Richard Arell (Arrell; Arrol; 1719-1796) of Pennsylvania came to Alexandria, Va., sometime before July 1762 and worked for a time as a merchant, before becoming an innkeeper there. GW frequently ... Read More

Jonas Green (d. 1767) established the Maryland Gazette in Annapolis in 1745, and William Rind became his partner in 1758. Following Green's death in April 1767, his wife, Anne Catharine ... Read More

Valinda Wade was married to Zephaniah Wade. After his death, she was living as widow with her three daughters on a tract of land adjoining Mount Vernon’s Mill farm. In 1761, she owed 12s. 9d. to ... Read More

Philip Babb (1731–1762) was a planter in Frederick County, Virginia. At the time of his death, Babb owned the plantation Great Marsh in the county and a house and lot in Winchester, Virginia.

Thomas Hardin (Harden) appears to have been an overseer of a plantation near Mount Vernon, which had been part of the estate of James Steptoe.

Hardin ocasionally made use of the blacksmith ... Read More

William Waite (died c.1787), a builder from Fauquier County, made repairs on GW’s chimneys in 1760.

John Backhouse was a Liverpool merchant involved in the Virginia trade. In 1762 Backhouse sent salt to GW.  His ship, the Marlborough, William Quinney master, entered the Rappahannock ... Read More

John Hickman of King William County, Virginia, was the son of William Hickman.

John Waldron (d. 1770) was a watchmaker in Cornhill, London.  In 1766, Waldron repaired a gold chain for GW and put a new gold case on his watch.  In June 1766, GW gave Benjamin Sebastian, Jr.,  ... Read More

Abraham Barnes (d. 1785), a planter in Truro Parish, Fairfax County, Va., was married to Sarah Ball McCarty, widow of Denis McCarty of Cedar Grove, Fairfax County. GW made inquiries to Barnes ... Read More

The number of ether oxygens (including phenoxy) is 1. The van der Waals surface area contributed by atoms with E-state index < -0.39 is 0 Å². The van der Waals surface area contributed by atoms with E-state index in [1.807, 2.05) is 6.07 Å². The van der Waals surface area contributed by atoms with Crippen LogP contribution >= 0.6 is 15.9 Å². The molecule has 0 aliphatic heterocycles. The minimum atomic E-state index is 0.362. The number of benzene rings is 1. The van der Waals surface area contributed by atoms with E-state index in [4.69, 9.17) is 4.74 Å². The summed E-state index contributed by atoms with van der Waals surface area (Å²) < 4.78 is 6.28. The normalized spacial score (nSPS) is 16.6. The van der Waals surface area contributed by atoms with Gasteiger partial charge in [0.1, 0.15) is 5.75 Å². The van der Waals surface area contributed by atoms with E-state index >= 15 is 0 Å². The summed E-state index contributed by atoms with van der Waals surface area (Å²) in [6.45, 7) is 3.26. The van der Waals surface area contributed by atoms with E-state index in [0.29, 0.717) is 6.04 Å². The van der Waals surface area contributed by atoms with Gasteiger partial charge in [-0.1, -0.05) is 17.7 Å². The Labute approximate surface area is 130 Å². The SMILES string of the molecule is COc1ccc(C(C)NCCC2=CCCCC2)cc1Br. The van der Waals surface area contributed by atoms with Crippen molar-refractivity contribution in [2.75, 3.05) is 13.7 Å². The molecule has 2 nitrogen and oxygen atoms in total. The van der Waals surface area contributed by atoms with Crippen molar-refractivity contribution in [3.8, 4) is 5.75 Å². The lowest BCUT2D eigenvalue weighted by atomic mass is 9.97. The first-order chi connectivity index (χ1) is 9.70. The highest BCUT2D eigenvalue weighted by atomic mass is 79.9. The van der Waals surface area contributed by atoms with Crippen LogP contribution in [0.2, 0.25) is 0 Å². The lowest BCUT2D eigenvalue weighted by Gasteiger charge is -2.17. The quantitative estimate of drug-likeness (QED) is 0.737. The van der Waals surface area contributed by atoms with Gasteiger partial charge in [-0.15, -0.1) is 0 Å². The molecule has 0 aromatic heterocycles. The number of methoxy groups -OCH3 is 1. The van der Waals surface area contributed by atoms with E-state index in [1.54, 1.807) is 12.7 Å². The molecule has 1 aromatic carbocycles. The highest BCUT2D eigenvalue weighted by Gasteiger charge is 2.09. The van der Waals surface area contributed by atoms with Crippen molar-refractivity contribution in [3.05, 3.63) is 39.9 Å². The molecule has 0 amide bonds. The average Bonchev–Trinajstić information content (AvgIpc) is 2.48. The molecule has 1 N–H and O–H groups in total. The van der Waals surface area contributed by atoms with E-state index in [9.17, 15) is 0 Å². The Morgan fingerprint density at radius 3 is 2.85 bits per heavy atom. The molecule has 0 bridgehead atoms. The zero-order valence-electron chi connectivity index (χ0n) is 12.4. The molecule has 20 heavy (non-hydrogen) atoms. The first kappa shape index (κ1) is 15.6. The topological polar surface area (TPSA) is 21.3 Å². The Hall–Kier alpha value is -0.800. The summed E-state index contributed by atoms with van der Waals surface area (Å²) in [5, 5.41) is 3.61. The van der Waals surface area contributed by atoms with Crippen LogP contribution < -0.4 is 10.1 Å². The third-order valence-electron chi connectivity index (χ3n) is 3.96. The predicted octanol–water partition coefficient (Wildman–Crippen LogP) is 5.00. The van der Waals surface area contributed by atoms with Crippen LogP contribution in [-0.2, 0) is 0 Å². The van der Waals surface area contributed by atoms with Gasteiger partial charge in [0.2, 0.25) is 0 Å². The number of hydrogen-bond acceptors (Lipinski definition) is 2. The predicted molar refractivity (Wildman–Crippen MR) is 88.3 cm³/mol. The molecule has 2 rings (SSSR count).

In December 1764 GW paid 10 shillings for a "year’s Ferriage," which he left with his mother, Mary Ball Washignton, for James Hume of Fredericksburg (Ledger A, 189, 202).

Anthony Walke (1692–1768) and his son Anthony Walke, Jr. (1726–1782), were merchants in Norfolk who imported rum and sugar from the West Indies.

In February 1762, Edward Barrett of Fairfax County, Va., paid 12s. 9d. for Valinda Wade, who lived with her three daughters on a tract of land adjoining Mount Vernon’s Mill farm (see Ledger A, 93 ... Read More

Going Lanphier (1727-1813) was a carpenter, joiner, and housebuilder from Alexandria whom GW hired in 1759 to add a story to his house at Mount Vernon. Lanphier also performed some small tasks for ... Read More

John Ward's wife, Mary, had done weaving for GW.

GW employed John Beedy throughout the 1760s to dress and tan hides.

Born in England, George Lee (1714-1761) later removed to Virginia, and resided at Mount Pleasant, Westmoreland County, Virginia. In 1738 he married Judith Wormeley of Middlesex County, Va., though ... Read More

John Washington (1740–1777), the brother of Lund Washington, was resident overseer of the Dismal Swamp Land Company’s operations in the swamp.  Before the Revolutionary War John Washington resided ... Read More

Thomas Boseley (Bozley) owned land in Fairfax County, Virginia.

Boseley relined GW's riding chair in 1763, and in June of the following year, GW paid him for a wild goose (see Ledger A, 93 ... Read More